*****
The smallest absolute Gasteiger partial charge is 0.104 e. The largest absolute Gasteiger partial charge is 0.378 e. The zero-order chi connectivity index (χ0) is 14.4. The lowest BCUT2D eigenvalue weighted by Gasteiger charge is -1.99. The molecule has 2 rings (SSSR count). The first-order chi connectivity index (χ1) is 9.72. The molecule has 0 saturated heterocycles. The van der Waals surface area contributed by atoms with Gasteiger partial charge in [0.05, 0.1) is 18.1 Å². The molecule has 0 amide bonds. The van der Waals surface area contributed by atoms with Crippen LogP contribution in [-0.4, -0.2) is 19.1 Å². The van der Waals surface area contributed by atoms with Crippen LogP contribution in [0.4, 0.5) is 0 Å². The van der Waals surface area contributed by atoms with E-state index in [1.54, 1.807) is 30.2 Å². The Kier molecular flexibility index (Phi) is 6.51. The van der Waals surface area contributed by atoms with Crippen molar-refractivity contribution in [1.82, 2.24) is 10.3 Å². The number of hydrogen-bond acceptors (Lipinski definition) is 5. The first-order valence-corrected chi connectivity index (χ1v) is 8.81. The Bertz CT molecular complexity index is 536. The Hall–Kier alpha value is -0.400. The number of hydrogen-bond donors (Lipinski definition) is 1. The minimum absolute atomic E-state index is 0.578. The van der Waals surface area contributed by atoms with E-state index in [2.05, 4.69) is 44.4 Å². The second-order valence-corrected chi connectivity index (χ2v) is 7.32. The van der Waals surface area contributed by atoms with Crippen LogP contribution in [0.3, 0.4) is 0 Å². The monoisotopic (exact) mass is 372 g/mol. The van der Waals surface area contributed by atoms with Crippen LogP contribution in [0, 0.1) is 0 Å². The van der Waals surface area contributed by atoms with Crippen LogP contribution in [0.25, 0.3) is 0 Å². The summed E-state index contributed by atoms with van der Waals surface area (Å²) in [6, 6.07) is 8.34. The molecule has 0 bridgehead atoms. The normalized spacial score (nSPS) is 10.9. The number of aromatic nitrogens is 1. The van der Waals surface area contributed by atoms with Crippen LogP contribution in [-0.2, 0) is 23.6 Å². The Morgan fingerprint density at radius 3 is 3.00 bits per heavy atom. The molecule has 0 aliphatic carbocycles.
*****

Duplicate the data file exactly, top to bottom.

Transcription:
The smallest absolute Gasteiger partial charge is 0.104 e. The largest absolute Gasteiger partial charge is 0.378 e. The zero-order chi connectivity index (χ0) is 14.4. The lowest BCUT2D eigenvalue weighted by Gasteiger charge is -1.99. The molecule has 2 rings (SSSR count). The first-order chi connectivity index (χ1) is 9.72. The molecule has 0 saturated heterocycles. The van der Waals surface area contributed by atoms with Gasteiger partial charge in [0.05, 0.1) is 18.1 Å². The molecule has 0 amide bonds. The van der Waals surface area contributed by atoms with Crippen LogP contribution in [-0.4, -0.2) is 19.1 Å². The van der Waals surface area contributed by atoms with Crippen LogP contribution in [0.4, 0.5) is 0 Å². The van der Waals surface area contributed by atoms with E-state index in [1.54, 1.807) is 30.2 Å². The Kier molecular flexibility index (Phi) is 6.51. The van der Waals surface area contributed by atoms with Crippen molar-refractivity contribution in [1.82, 2.24) is 10.3 Å². The number of hydrogen-bond acceptors (Lipinski definition) is 5. The first-order valence-corrected chi connectivity index (χ1v) is 8.81. The Bertz CT molecular complexity index is 536. The Hall–Kier alpha value is -0.400. The number of hydrogen-bond donors (Lipinski definition) is 1. The minimum absolute atomic E-state index is 0.578. The van der Waals surface area contributed by atoms with E-state index in [2.05, 4.69) is 44.4 Å². The second-order valence-corrected chi connectivity index (χ2v) is 7.32. The van der Waals surface area contributed by atoms with Crippen LogP contribution in [0.3, 0.4) is 0 Å². The monoisotopic (exact) mass is 372 g/mol. The van der Waals surface area contributed by atoms with Crippen LogP contribution in [0, 0.1) is 0 Å². The van der Waals surface area contributed by atoms with Crippen LogP contribution in [0.25, 0.3) is 0 Å². The summed E-state index contributed by atoms with van der Waals surface area (Å²) in [6, 6.07) is 8.34. The molecule has 0 bridgehead atoms. The normalized spacial score (nSPS) is 10.9. The number of aromatic nitrogens is 1. The van der Waals surface area contributed by atoms with Crippen LogP contribution in [-0.2, 0) is 23.6 Å². The Morgan fingerprint density at radius 3 is 3.00 bits per heavy atom. The molecule has 0 aliphatic carbocycles.